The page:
Although overshadowed by the Hermitage Museum in St Petersburg, it’s worth a visit to Moscow’s art museums. The Pushkin State Museum of Fine Arts has a large collection of Western Art, including key works by the Impressionists and Post-Impressionists. For a look at the work of Russian artists, go to the State Tretyakov Gallery, which contains a large collection of classical and contemporary art. The modern art gallery’s grounds also host an interesting collection of outdoor Socialist Realism sculpture.
The Kremlin Museums include:
The Annunciation Cathedral --home church of Moscow Great Princes and Tsars; monumental Ivan the Terrible era painting; ancient icons include works by Theofan the Greek and Andrei Rublev.
The Archangel's Cathedral --dynastic necropolis of princes and tsars. Ivan Kalita, Dmitriy Donskoi, Ivan III, Ivan the Terrible, tsarevich Dmitriy, Mikhail and Alexey Romanov buried here. Leaders' portraits; image of "Archangel Michael with glorious works," from Battle of Kulikovo Field times.
The Armory --a treasure-house of ancient Russian regalia, ceremonial tsar's dress, church vestments, gold and silverware, arms and armouries, royal carriages and ceremonial harnesses.
The Assumption Cathedral --for centuries the main Russian State cathedral where princes, tsars, emperors and church leaders were crowned, ordained, and buried. Monumental paintings, a large collection of Russian icons, Ivan the Terrible's praying-seat and necropolis.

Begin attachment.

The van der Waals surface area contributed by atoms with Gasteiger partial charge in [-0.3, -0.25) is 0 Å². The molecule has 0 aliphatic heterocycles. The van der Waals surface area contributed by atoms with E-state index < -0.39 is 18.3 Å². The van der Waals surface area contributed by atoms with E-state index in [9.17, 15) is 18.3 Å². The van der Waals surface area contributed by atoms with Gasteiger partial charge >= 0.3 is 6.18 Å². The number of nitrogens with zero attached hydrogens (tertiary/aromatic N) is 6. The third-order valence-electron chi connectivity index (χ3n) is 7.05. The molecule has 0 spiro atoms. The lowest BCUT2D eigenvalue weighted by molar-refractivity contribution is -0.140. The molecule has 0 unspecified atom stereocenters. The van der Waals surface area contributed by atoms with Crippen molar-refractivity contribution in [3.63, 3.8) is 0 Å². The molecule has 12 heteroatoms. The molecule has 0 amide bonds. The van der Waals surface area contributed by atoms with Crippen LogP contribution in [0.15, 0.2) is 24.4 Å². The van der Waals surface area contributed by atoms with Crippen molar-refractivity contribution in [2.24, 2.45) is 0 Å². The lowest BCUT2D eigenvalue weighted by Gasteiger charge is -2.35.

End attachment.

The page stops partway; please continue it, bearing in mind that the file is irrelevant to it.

The Church of Laying Our Lady's Holy Robe --icons and wall-paintings in a small church, magnificent architectural, Russian wooden sculptures exhibit.
The Ivan-the-Great Bell-Tower, Assumption Belfry, and Filaret's Annex --for centuries the architectural cradle of the city, future museum and devoted to the history of Kremlin architecture.
The Patriarch's Palace --architecture of Patriarch Nikon's times, includes the Cross Chamber, the Front Anteroom, the refectory and Twelve Apostles' Church. Historic, cultural, XVII century personal items of patriarchs, precious tablewares, pocket-watches and clocks, ecclesiastical embroidery and interiors, manuscripts and printed books; icons painted by isografs of the tsar.